Mexican President Felipe Calderon on Tuesday here demanded greater U.S. cooperation in the fight against drug trafficking, as well as the development of ways to reduce the traffickers' profit margins.

"The key question is the demand for drugs," said Calderon during a speech he gave upon receiving an award from the Council of the Americas.

"But if the consumption of drugs cannot be limited, then decision-makers must seek more solutions - including market alternatives - in order to reduce the astronomical earnings of criminal organizations," he said.

Calderon referred to the violence associated with the drug trade and asked that an end be put to the sale of assault weapons to the cartels, since that type of armament is mainly produced in the United States.

Gangland violence has claimed more than 40,000 lives in Mexico since December 2006, when the newly inaugurated Calderon militarized the struggle against drug traffickers.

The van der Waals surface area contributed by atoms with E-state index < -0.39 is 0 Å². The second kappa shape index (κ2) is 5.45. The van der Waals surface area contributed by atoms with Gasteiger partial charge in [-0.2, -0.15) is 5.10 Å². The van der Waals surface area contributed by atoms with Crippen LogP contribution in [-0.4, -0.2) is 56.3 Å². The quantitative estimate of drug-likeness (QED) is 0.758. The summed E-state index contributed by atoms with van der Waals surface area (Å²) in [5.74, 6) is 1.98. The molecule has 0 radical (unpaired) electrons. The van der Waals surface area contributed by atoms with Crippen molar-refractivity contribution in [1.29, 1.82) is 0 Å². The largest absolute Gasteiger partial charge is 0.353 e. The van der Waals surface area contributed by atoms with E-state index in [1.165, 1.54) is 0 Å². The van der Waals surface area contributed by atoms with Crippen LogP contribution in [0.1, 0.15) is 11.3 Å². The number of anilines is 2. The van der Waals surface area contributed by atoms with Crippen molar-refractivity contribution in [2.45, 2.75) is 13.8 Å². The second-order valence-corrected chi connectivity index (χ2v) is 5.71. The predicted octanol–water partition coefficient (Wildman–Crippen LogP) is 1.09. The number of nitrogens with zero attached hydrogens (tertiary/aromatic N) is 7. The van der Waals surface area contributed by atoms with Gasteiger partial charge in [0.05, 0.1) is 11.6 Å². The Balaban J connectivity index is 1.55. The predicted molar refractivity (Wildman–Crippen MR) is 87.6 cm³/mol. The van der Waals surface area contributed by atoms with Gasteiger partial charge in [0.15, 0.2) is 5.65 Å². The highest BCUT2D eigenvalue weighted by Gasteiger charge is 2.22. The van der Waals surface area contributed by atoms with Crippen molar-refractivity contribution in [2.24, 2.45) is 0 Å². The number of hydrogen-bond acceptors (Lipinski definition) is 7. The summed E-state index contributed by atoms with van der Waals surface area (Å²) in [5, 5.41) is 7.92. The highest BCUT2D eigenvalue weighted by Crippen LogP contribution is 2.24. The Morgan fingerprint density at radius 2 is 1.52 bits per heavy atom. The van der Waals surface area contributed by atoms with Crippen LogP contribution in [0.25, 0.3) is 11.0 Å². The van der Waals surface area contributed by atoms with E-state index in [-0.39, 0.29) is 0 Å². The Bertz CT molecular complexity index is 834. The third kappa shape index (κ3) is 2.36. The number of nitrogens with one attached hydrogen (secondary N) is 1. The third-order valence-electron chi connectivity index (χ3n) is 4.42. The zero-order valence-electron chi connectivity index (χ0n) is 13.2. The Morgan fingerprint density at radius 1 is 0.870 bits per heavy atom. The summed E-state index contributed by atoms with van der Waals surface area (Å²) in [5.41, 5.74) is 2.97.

Calderon also mentioned the issue of immigration, a matter of great important for both Mexico and the United States and about which he said that according to a university study the northbound flow of Mexicans has diminished and may have stopped, a situation he attributed to better socio-economic conditions in Mexico.

The Mexican leader, who is in New York to attend the preliminary meetings associated with the 66th session of the U.N. General Assembly, added that his countrymen "are better educated" and are crossing the U.S. border in smaller numbers.

In his opinion, that shows that Mexican workers have better education and training and also that the labor force is more productive and can achieve greater competitiveness.